Approximately one week after plaintiff's arrest, Ancrum took out a warrant against plaintiff for assault. Plaintiff was tried before a jury on that charge and on the simple battery charge brought by Rogers. The jury acquitted plaintiff of assault, but was unable to reach a decision on the simple battery charge. Thereafter, the State decided not to retry plaintiff on that charge.
1. In his motion for summary judgment, Rogers contended that he was entitled to qualified immunity regarding plaintiff's claim that her civil rights had been violated. We cannot agree. While it is true that police officers performing discretionary functions are generally entitled to qualified immunity shielding them from personal liability under 42 USC 1983, such immunity exists only "insofar as [the officer's] conduct does not violate 'clearly established' statutory or constitutional rights of which a reasonable person would have known." Harlow v. Fitzgerald, 457 U. S. 800, 801 (3) (a) (102 SC 2727, 73 LE2d 396) (1982); Bell v. City of Albany, 210 Ga. App. 371
, 374 (436 SE2d 87
) (1993). "[T]he test for determining whether a defendant is protected from suit by the doctrine of qualified immunity is the objective reasonableness of the defendant's conduct as measured by reference to clearly established law. . . . On a motion for summary judgment, if the applicable law was clearly established at the time the defendant acted, the immunity defense ordinarily should fail, since a reasonably competent public official should know the law governing his conduct." (Citation and punctuation omitted.) Forney v. Purvis, 190 Ga. App. 192
, 195-196 (2) (378 SE2d 470
In this case, plaintiff's excessive force claim is premised upon a clearly established right of which Rogers should have known, namely the right to be free from unreasonable search and seizure as guaranteed by the Fourth Amendment to the United States Constitution. In determining whether Rogers clearly violated plaintiff's Fourth Amendment rights, and thus, whether or not he is entitled to qualified immunity, however, we must examine his actions in light of the Fourth Amendment's objective reasonableness test. See Bell, 210 Ga App. at 374-375; Graham v. Connor, 490 U. S. 386 (109 SC 1865, 104 LE2d 443) (1989). Under that test, the "question is whether [an officer's] actions are 'objectively reasonable' in light of the facts and circumstances confronting [the officer], without regard to [any] underlying intent or motivation [on the officer's part]." Graham, 490 U. S. at 397.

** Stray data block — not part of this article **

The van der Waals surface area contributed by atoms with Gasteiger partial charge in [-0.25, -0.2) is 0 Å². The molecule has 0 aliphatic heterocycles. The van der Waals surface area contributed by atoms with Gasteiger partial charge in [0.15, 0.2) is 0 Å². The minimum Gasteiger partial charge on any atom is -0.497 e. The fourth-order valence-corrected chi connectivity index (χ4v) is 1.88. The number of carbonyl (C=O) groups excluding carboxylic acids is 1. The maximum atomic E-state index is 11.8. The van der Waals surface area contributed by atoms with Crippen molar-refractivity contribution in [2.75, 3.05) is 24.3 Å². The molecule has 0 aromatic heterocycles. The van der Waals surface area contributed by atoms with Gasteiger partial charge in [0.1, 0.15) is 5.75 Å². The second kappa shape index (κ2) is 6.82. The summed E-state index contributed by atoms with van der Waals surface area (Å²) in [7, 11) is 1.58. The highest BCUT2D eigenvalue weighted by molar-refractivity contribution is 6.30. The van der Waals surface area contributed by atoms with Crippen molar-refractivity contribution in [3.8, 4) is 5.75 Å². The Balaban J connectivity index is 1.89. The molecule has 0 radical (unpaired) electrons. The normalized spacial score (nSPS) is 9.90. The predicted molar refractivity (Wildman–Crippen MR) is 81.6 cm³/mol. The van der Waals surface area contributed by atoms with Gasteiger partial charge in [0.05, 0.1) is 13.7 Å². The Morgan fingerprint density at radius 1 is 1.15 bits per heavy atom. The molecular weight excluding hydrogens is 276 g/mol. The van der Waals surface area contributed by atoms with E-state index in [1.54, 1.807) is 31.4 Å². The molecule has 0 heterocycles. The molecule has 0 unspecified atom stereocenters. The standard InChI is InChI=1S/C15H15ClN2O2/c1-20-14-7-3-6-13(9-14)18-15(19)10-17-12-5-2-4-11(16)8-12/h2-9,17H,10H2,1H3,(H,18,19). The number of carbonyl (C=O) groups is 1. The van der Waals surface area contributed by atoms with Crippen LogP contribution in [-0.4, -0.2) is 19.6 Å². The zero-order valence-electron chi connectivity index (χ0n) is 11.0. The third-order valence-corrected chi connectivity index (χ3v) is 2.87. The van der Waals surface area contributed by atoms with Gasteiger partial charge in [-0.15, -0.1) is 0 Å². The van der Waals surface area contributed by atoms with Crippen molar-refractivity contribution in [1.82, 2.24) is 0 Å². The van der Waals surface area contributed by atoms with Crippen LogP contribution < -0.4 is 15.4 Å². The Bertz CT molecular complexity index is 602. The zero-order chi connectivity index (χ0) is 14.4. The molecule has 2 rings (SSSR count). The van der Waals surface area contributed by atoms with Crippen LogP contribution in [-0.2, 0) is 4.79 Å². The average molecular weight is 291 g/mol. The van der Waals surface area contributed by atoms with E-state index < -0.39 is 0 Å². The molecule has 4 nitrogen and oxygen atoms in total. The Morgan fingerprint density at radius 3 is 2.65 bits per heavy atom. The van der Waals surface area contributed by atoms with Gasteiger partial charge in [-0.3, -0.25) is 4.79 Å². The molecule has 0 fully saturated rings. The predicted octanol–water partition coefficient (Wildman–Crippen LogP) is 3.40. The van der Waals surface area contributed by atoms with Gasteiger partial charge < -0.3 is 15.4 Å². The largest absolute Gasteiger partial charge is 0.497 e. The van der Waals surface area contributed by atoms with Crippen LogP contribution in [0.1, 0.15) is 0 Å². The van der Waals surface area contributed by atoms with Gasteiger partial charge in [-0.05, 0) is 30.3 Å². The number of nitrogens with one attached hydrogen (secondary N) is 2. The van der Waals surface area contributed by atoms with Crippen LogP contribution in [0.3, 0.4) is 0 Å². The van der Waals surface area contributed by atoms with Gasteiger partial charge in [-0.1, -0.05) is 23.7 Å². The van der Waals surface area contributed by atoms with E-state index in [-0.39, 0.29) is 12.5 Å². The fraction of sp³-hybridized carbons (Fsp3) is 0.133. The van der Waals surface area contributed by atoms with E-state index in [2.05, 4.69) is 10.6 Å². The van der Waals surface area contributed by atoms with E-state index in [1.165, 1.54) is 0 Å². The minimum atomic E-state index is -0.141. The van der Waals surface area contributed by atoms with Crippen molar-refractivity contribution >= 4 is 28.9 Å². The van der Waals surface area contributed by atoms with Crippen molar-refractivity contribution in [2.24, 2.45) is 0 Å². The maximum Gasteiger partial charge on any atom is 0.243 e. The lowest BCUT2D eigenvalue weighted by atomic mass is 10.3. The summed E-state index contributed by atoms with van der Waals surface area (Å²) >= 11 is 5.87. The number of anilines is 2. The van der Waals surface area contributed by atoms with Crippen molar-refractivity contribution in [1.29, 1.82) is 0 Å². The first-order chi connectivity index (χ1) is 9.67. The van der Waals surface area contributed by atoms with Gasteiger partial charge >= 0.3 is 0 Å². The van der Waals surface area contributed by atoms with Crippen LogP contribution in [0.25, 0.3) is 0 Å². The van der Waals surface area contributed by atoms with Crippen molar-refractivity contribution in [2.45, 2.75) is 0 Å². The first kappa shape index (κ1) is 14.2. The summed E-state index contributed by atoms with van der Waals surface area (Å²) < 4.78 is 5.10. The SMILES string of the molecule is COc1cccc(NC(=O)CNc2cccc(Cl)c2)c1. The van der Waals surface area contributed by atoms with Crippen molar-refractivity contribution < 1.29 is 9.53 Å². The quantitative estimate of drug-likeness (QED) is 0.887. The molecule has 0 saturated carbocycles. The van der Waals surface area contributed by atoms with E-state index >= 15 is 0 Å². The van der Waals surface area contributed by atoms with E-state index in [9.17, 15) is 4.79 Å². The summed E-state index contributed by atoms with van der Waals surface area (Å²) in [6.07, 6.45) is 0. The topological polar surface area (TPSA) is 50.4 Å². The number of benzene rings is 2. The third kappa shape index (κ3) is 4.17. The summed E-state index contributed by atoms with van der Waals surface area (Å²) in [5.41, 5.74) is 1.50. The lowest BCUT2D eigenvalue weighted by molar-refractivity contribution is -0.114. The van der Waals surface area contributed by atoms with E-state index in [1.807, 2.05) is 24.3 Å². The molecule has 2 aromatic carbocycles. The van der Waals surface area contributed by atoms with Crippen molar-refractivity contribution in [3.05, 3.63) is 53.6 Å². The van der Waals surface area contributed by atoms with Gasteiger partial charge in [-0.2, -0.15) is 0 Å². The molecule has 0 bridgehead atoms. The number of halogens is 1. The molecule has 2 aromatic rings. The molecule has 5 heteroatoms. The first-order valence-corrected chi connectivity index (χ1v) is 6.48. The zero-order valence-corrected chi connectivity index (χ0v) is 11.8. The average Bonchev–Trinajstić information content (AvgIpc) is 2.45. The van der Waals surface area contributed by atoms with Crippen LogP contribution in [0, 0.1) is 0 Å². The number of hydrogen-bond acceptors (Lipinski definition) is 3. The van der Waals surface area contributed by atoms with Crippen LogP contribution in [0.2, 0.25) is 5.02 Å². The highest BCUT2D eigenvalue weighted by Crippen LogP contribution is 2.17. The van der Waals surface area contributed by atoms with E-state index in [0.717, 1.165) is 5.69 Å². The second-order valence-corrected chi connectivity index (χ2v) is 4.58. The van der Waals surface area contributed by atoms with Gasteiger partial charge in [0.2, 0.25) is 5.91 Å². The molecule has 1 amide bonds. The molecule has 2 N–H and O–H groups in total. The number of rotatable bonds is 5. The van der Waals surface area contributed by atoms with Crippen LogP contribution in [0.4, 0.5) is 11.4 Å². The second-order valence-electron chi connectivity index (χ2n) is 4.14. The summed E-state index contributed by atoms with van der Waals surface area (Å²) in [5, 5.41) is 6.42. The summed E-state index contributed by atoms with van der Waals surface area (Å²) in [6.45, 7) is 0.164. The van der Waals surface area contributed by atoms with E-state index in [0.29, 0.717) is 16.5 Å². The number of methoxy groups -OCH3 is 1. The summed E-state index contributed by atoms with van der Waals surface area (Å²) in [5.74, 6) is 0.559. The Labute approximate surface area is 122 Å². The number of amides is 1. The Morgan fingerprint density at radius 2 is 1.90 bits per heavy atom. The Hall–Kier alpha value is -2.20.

Applying the above test to the facts in this case and construing those facts most favorably to plaintiff as the party opposing summary judgment, we are compelled to conclude that Rogers' use of force against plaintiff was not objectively reasonable. Contrary to Rogers' assertion, the facts, when construed in plaintiff's favor, do not demonstrate that Rogers had probable cause to arrest plaintiff for either misdemeanor obstruction or battery before he forcibly seized plaintiff. And even if he did have cause to arrest her, he certainly did not have cause to use the degree of force he allegedly did. Instead, the evidence so construed shows that plaintiff had cooperated with Rogers' investigation, and that plaintiff did not ask Rogers to leave her property and attempt to close her door until after it appeared that Rogers had no more questions. According to plaintiff, Rogers never informed plaintiff that his investigation was not complete, even after plaintiff attempted to close her door. Moreover, both before and during her attempt to close the door, Rogers informed plaintiff that plaintiff was not under arrest and that Rogers had no warrant. Under such circumstances, plaintiff's actions were justified.